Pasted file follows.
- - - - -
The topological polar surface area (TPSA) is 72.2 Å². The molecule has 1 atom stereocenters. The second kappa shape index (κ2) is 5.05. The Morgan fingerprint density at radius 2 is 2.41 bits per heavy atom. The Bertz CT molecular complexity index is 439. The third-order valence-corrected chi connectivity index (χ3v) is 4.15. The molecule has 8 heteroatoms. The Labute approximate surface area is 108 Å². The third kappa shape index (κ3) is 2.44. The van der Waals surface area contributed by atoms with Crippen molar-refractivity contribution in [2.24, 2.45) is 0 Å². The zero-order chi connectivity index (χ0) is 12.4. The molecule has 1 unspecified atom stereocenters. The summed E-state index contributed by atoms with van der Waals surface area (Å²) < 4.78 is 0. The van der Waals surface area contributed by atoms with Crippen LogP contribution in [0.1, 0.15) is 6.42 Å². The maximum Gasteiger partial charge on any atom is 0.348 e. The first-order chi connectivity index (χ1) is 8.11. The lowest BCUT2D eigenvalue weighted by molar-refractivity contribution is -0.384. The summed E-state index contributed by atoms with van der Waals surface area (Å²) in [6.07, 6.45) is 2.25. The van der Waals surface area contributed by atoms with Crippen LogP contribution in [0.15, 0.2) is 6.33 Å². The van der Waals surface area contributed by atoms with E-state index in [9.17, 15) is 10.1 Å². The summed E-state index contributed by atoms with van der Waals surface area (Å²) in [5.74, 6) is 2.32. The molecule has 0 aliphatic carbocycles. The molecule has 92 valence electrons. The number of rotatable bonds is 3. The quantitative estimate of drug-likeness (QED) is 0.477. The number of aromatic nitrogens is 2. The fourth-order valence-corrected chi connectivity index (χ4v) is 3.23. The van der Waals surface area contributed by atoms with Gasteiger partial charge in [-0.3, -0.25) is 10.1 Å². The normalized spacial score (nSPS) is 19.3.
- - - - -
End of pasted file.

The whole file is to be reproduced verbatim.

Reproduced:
The topological polar surface area (TPSA) is 72.2 Å². The molecule has 1 atom stereocenters. The second kappa shape index (κ2) is 5.05. The Morgan fingerprint density at radius 2 is 2.41 bits per heavy atom. The Bertz CT molecular complexity index is 439. The third-order valence-corrected chi connectivity index (χ3v) is 4.15. The molecule has 8 heteroatoms. The Labute approximate surface area is 108 Å². The third kappa shape index (κ3) is 2.44. The van der Waals surface area contributed by atoms with Crippen molar-refractivity contribution in [2.24, 2.45) is 0 Å². The zero-order chi connectivity index (χ0) is 12.4. The molecule has 1 unspecified atom stereocenters. The summed E-state index contributed by atoms with van der Waals surface area (Å²) < 4.78 is 0. The van der Waals surface area contributed by atoms with Crippen LogP contribution in [0.1, 0.15) is 6.42 Å². The maximum Gasteiger partial charge on any atom is 0.348 e. The first-order chi connectivity index (χ1) is 8.11. The lowest BCUT2D eigenvalue weighted by molar-refractivity contribution is -0.384. The summed E-state index contributed by atoms with van der Waals surface area (Å²) in [6.07, 6.45) is 2.25. The van der Waals surface area contributed by atoms with Crippen LogP contribution in [0.15, 0.2) is 6.33 Å². The van der Waals surface area contributed by atoms with E-state index in [9.17, 15) is 10.1 Å². The summed E-state index contributed by atoms with van der Waals surface area (Å²) in [5.74, 6) is 2.32. The molecule has 0 aliphatic carbocycles. The molecule has 92 valence electrons. The number of rotatable bonds is 3. The quantitative estimate of drug-likeness (QED) is 0.477. The number of aromatic nitrogens is 2. The fourth-order valence-corrected chi connectivity index (χ4v) is 3.23. The van der Waals surface area contributed by atoms with Gasteiger partial charge in [-0.3, -0.25) is 10.1 Å². The normalized spacial score (nSPS) is 19.3.